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**bobbym****Administrator**- From: Bumpkinland
- Registered: 2009-04-12
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Hi;

If that is the assertion it is easily false.

So r = 3 and p(r+1) = 7, p(r+1)^2 = 49

but 34 is not a prime.

**In mathematics, you don't understand things. You just get used to them.**

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**Primenumbers****Member**- Registered: 2013-01-22
- Posts: 37

Another way of saying it is;

[All the primes in the series up to a point, multiplied together, multiplied by any odd No.], minus, [2^y multiplied by any No. that is not divisible by all the primes in the series you used]. Will equal a prime No. when >1 and <the next No. in the series after the point multiplied by itself by definition. Oh and y must be at least 1.

So 3x5x7 - 2x11 = 83 which is prime as is >1 and <11 squared=121.

Or 3x5x7 -2^3 = 97 is prime as is >1 and <121 etc.

This is slightly different from what I said earlier.

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**bobbym****Administrator**- From: Bumpkinland
- Registered: 2009-04-12
- Posts: 92,964

Hi;

I think I understand what you are doing now. I will look and see.

**In mathematics, you don't understand things. You just get used to them.**

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bobbym wrote:

Hi;

I think I understand what you are doing now. I will look and see.

Please explain me his formula

'God exists because Mathematics is consistent, and the devil exists because we cannot prove it'

'You have made another human being happy. There is no greater accomplishment.' -bobbym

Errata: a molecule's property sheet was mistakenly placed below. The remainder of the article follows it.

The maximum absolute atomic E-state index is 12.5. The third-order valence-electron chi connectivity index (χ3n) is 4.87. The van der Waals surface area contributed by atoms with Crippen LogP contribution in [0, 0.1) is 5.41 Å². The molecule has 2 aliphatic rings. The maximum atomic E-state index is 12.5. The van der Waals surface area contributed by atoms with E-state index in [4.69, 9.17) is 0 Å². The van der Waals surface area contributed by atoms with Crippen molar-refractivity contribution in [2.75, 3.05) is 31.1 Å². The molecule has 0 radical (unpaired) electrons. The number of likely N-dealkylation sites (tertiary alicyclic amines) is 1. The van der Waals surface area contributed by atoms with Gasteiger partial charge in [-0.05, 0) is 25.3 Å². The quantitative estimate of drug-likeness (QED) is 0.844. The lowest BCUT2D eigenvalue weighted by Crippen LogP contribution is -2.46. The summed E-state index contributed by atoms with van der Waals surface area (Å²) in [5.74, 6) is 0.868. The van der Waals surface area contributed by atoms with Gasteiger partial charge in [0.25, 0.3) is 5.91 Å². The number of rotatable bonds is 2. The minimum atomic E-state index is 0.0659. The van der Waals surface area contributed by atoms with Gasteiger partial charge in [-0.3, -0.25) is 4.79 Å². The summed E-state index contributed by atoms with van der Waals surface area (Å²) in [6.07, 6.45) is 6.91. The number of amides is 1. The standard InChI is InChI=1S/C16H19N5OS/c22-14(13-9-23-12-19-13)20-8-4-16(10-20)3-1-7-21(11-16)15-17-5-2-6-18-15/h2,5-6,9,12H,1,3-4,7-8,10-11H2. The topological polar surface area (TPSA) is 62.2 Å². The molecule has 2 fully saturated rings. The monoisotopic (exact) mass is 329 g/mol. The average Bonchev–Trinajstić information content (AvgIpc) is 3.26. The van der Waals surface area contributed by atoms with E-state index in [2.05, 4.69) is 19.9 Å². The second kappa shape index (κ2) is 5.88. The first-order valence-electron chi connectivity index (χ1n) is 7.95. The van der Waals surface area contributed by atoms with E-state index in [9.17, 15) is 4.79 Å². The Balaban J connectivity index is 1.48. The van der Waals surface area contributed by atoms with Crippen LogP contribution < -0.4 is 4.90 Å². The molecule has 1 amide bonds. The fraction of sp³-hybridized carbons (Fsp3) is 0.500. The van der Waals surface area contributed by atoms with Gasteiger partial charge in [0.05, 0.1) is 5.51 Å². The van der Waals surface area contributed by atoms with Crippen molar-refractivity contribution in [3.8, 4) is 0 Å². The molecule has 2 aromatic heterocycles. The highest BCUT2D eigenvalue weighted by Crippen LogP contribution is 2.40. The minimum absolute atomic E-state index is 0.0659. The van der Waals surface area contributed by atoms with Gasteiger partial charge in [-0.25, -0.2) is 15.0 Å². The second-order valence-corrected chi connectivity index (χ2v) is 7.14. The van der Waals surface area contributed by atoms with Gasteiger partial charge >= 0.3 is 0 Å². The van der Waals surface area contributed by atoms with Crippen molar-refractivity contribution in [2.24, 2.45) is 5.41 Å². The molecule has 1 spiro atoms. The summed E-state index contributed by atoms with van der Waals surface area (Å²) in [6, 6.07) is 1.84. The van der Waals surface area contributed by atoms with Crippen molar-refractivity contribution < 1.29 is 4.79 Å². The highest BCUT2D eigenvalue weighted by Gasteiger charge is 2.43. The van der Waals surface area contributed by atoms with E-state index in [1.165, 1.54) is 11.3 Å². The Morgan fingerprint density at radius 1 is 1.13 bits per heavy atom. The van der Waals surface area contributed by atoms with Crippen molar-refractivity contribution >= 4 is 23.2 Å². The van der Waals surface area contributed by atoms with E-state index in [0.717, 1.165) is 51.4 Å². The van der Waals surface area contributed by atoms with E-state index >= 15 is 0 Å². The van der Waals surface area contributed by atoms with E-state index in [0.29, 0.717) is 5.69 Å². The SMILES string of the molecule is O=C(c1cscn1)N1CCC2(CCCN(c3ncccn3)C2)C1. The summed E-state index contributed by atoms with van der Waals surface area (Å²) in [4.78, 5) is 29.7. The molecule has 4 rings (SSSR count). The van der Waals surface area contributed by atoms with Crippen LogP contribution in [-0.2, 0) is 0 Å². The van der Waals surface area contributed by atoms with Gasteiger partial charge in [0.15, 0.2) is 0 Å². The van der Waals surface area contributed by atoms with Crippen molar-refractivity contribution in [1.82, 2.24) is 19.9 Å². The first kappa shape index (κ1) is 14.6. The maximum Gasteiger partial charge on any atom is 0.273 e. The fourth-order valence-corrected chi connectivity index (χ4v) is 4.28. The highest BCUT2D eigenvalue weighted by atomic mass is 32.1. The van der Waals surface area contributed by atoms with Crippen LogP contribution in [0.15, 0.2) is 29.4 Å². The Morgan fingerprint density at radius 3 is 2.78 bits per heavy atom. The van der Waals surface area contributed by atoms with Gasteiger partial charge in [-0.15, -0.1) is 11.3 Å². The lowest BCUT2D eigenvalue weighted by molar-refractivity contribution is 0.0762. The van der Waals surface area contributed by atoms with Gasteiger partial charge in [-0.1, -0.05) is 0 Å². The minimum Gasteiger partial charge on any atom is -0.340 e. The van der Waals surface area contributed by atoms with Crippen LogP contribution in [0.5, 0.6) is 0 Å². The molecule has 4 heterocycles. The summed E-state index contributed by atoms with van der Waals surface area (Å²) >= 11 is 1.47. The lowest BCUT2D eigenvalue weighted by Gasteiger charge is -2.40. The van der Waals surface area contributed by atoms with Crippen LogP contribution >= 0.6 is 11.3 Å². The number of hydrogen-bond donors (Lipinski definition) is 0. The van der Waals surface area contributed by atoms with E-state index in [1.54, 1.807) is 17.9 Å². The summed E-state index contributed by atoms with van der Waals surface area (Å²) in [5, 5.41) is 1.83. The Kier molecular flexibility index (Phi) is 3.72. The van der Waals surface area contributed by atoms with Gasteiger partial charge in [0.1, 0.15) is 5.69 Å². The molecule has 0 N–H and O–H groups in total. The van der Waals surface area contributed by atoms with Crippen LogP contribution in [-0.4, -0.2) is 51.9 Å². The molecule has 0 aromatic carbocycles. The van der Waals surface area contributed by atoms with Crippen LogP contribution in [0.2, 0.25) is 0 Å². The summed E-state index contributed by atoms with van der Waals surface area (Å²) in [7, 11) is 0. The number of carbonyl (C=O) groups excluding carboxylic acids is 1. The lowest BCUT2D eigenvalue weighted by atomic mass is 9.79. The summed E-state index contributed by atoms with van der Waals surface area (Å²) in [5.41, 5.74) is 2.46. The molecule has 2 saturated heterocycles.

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**bobbym****Administrator**- From: Bumpkinland
- Registered: 2009-04-12
- Posts: 92,964

Here is the code I have written for it:

```
y = 11;
r = 2;
{Prime[2]*Prime[3]*Prime[4] - 2 y,
PrimeQ[Prime[2]*Prime[3]*Prime[4] - 2 y]}
P = Prime[2]*Prime[3]*Prime[4] - 2^r;
{P, PrimeQ[P]}
1 < P < y^2
```

**In mathematics, you don't understand things. You just get used to them.**

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I do not understand how to use that code but did you understand what Primenumbers has been telling?

'God exists because Mathematics is consistent, and the devil exists because we cannot prove it'

'You have made another human being happy. There is no greater accomplishment.' -bobbym

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**bobbym****Administrator**- From: Bumpkinland
- Registered: 2009-04-12
- Posts: 92,964

To write the code I had to understand it. I would now use the code to test for counter examples.

**In mathematics, you don't understand things. You just get used to them.**

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Please explain whatever his formula is

'God exists because Mathematics is consistent, and the devil exists because we cannot prove it'

'You have made another human being happy. There is no greater accomplishment.' -bobbym